Hackett, on a conference call to discuss the earnings, declined to elaborate on six recently implemented fitness initiatives, which irked Morgan Stanley analyst Adam Jonas.
“You’re clearly not wanting to talk about them,” Jonas said. “That’s a problem, Jim. How long do we have to wait?”
Hackett promised Ford would reveal more details this year, but not before communicating them to Ford employees. “He’s been there for eight months now,” Kudla said. “Maybe the jury’s still out, but he’s got to get moving.”
Helping Ford’s cause will be the introduction this year of 23 new or freshened vehicles globally, more than twice as many as in 2017. Those include 11 vehicles in North America.
It’s important to note, Brinley said, that Ford — which in 2012 reclaimed its Blue Oval logo and other assets it had mortgaged to obtain a lifesaving credit line in 2006 — is still in a good position relative to its last round of trouble. Ford’s per-share guidance for 2018 translates to earnings of $8 billion to $9.2 billion, according to Barclays, down from an initial forecast of $9.9 billion.
“You’re not looking at a company that’s about to start losing money,” Brinley said. “It’s just a question of what those profit margins are.”
Profit margins! That’s what the investors want, and so far they’re not getting it.
4th Gear: Just Don’t Call Them Wagons
As America’s thirst for crossovers eclipses even our need for food and water, wagons are back, sort of. But as we noted recently with the Buick Regal TourX, brands are going out of their way not to call them wagons and it goes beyond just General Motors and Buick. From The Detroit News:
“We call it a TourX. It’s a crossover vehicle with car-like driving characteristics,” Doug Osterhoff, Buick chief of marketing for cars, said at the vehicle’s media launch here.
Audi, a pioneer in the crossover-wagon space dating back to the 1999 Allroad Quattro, calls its latest Allroad (introduced at the 2016 Detroit auto show) a “luxury wagon” with an “adventurous spirit.” Volvo dubs its Cross Country models, first seen in Detroit last year, “sport wagons.” And VW calls its Golf Alltrack, which debuted on dealer lots in 2017, the “ultimate vehicle for adventure seekers.”
In a consumer marketplace that covets five-door utility, the resurgent wagon hopes to capitalize on its own practical utility. The TourX’s 73.5 cubic feet of cargo space rivals some three-row SUVs, while offering better looks and more dynamic handling.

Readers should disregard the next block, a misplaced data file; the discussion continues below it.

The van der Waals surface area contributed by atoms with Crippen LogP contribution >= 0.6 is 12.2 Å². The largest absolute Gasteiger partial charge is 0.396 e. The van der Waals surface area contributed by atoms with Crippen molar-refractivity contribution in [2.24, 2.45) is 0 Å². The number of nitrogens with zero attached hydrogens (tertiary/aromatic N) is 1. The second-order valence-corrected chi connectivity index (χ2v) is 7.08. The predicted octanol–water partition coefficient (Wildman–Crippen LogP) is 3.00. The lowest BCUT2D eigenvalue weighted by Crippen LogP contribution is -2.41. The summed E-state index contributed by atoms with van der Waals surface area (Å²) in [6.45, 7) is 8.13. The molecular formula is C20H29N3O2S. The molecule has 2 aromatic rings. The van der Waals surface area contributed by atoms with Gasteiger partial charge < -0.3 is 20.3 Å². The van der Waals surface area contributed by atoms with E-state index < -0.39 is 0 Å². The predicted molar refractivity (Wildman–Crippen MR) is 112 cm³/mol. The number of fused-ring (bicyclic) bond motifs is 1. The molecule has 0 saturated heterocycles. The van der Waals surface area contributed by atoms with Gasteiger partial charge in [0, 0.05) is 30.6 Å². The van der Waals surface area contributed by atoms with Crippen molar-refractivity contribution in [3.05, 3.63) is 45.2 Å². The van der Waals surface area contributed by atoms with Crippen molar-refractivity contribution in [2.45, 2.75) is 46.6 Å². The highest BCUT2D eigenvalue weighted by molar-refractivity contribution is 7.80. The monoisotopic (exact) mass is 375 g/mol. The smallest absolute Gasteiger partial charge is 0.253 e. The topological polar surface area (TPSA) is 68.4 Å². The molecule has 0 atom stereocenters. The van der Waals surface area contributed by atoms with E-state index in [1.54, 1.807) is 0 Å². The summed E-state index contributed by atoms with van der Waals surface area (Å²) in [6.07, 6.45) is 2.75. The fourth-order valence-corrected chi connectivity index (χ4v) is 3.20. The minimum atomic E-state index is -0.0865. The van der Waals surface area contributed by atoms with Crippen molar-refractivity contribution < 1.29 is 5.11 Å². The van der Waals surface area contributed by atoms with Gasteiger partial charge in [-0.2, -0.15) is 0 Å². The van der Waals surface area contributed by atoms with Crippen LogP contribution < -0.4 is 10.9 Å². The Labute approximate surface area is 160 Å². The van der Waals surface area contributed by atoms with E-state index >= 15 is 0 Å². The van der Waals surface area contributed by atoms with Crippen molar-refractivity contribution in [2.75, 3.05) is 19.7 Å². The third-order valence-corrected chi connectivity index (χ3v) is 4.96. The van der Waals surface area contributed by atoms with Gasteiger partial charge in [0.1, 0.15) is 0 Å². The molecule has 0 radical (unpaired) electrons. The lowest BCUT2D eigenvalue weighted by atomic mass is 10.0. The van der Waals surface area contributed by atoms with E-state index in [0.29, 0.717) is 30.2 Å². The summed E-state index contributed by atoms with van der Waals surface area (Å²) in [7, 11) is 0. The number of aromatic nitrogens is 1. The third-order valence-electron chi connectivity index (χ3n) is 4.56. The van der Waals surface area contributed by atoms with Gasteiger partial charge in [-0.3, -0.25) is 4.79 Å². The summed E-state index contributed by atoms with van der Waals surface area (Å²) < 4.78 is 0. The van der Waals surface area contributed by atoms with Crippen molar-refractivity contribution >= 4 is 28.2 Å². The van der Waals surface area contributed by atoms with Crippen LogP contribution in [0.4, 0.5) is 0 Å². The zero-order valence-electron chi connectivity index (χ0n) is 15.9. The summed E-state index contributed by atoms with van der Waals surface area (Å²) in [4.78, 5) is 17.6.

“SUVs are a generational thing,” says Osterhoff. “If you have three kids, you’re in a mid-size SUV. Kids who grew up in SUVs are looking for something different than they grew up in. Young millennials are open to vehicles like (the TourX) because they are active, and they have no preconceptions about wagons.”
I have preconceptions about wagons! I want them!
5th Gear: GM Wants You To Order Crap From Your Car
General Motors is making a big deal about its new in-car Marketplace app, which lets you engage with and order from your favorite brands in the car. You can order and/or get directions to Dunkin’ Donuts, as a specific example, or book hotels and flights. Some safety advocates have blasted the system, but even so, it’s another sign of the smartphone-ification of our cars. Via a test in The Detroit Free Press:
The app is a big deal not because GM expects doughnut sales and waistlines to grow dramatically, but because of other services Marketplace offers now and will add. Starbucks will be available soon, and you can already get directions to Shell or ExxonMobil stations. The app can automatically provide directions to your preferred fuel brand when you get a “low fuel” alert.
The next step comes when gas stations equip their pumps so you can pay for gas and get loyalty discounts without without putting your credit card in the pump.
“It becomes much more useful when you can pay for gas,” Fisher said. “The potential convenience will improve over time.”
A Priceline app checks rates and gets directions to nearby hotels. You can only use that when the car is stationary, because the info on price and room is too much to process in a glance while driving.
GM is working on voice activation for Marketplace. That, and quicker loading times, could make the app irreplaceable. Picture yourself at the end of a long day’s drive: “Find me hotel rooms and rates in Hattiesburg, Miss. Reserve a table at TGI Fridays.”
You need a reservation for TGI Fridays? See, you do get news on The Morning Shift.
Reverse: Andre Citroën!
Neutral: Is GM’s Marketplace The Future, Or Is It Dumb?
Will people actually use this service, or just stick to their smartphones, which probably work better anyway?